The comparative cost-effectiveness of colorectal cancer screening using faecal immunochemical test vs. colonoscopy

Sci Rep. 2015 Sep 4;5:13568. doi: 10.1038/srep13568.

Abstract

Faecal immunochemical tests (FITs) and colonoscopy are two common screening tools for colorectal cancer(CRC). Most cost-effectiveness studies focused on survival as the outcome, and were based on modeling techniques instead of real world observational data. This study evaluated the cost-effectiveness of these two tests to detect colorectal neoplastic lesions based on data from a 5-year community screening service. The incremental cost-effectiveness ratio (ICER) was assessed based on the detection rates of neoplastic lesions, and costs including screening compliance, polypectomy, colonoscopy complications, and staging of CRC detected. A total of 5,863 patients received yearly FIT and 4,869 received colonoscopy. Compared with FIT, colonoscopy detected notably more adenomas (23.6% vs. 1.6%) and advanced lesions or cancer (4.2% vs. 1.2%). Using FIT as control, the ICER of screening colonoscopy in detecting adenoma, advanced adenoma, CRC and a composite endpoint of either advanced adenoma or stage I CRC was US$3,489, US$27,962, US$922,762 and US$23,981 respectively. The respective ICER was US$3,597, US$439,513, -US$2,765,876 and US$32,297 among lower-risk subjects; whilst the corresponding figure was US$3,153, US$14,852, US$184,162 and US$13,919 among higher-risk subjects. When compared to FIT, colonoscopy is considered cost-effective for screening adenoma, advanced neoplasia, and a composite endpoint of advanced neoplasia or stage I CRC.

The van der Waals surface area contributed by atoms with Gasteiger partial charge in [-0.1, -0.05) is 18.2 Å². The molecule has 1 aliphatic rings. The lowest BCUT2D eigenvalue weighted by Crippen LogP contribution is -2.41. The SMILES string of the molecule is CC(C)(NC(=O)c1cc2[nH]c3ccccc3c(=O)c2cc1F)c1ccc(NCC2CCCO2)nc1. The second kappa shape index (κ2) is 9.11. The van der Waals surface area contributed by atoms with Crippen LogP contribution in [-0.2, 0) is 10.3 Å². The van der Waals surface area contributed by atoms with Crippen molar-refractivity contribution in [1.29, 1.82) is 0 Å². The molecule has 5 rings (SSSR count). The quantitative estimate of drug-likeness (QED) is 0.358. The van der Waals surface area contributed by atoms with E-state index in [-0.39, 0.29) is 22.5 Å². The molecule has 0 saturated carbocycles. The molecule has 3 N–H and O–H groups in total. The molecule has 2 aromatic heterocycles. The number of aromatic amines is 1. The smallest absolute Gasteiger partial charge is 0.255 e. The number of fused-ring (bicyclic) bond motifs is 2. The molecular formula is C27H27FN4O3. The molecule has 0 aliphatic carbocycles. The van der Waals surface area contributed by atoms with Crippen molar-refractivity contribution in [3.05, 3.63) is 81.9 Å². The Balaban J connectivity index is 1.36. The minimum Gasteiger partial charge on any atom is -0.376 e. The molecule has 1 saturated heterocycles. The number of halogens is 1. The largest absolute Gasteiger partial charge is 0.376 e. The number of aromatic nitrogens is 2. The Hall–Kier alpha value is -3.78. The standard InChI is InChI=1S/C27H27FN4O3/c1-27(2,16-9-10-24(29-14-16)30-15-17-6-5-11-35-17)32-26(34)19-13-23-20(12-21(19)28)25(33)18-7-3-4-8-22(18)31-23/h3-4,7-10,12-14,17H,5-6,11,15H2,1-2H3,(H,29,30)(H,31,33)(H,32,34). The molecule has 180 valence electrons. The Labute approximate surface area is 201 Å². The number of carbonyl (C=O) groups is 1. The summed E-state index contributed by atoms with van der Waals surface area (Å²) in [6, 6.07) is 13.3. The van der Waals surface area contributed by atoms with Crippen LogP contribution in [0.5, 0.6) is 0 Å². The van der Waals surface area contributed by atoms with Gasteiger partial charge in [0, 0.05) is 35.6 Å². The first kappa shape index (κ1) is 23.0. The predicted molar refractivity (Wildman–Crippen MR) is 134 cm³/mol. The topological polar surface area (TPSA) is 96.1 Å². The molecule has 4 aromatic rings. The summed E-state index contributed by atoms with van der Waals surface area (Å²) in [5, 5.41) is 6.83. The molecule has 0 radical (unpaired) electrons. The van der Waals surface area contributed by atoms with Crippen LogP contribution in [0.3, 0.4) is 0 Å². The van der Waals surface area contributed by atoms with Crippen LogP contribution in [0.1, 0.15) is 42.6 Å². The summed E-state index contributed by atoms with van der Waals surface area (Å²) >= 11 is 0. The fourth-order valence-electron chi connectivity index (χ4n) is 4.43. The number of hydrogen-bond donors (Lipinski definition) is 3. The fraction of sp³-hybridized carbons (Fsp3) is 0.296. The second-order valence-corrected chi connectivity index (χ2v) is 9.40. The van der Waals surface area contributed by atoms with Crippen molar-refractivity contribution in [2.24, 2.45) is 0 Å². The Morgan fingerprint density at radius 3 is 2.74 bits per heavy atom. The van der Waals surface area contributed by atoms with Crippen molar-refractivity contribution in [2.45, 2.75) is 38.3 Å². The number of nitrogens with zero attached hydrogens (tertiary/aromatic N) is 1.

Publication types

  • Comparative Study
  • Research Support, Non-U.S. Gov't

MeSH terms

  • Adult
  • Blood Proteins / analysis
  • China / epidemiology
  • Colonoscopy / economics*
  • Colorectal Neoplasms / diagnosis*
  • Colorectal Neoplasms / economics*
  • Colorectal Neoplasms / epidemiology
  • Cost-Benefit Analysis / economics
  • Cost-Benefit Analysis / methods
  • Early Detection of Cancer / economics*
  • Feces / chemistry
  • Female
  • Health Care Costs / statistics & numerical data*
  • Humans
  • Male
  • Middle Aged
  • Models, Econometric
  • Occult Blood*

Substances

  • Blood Proteins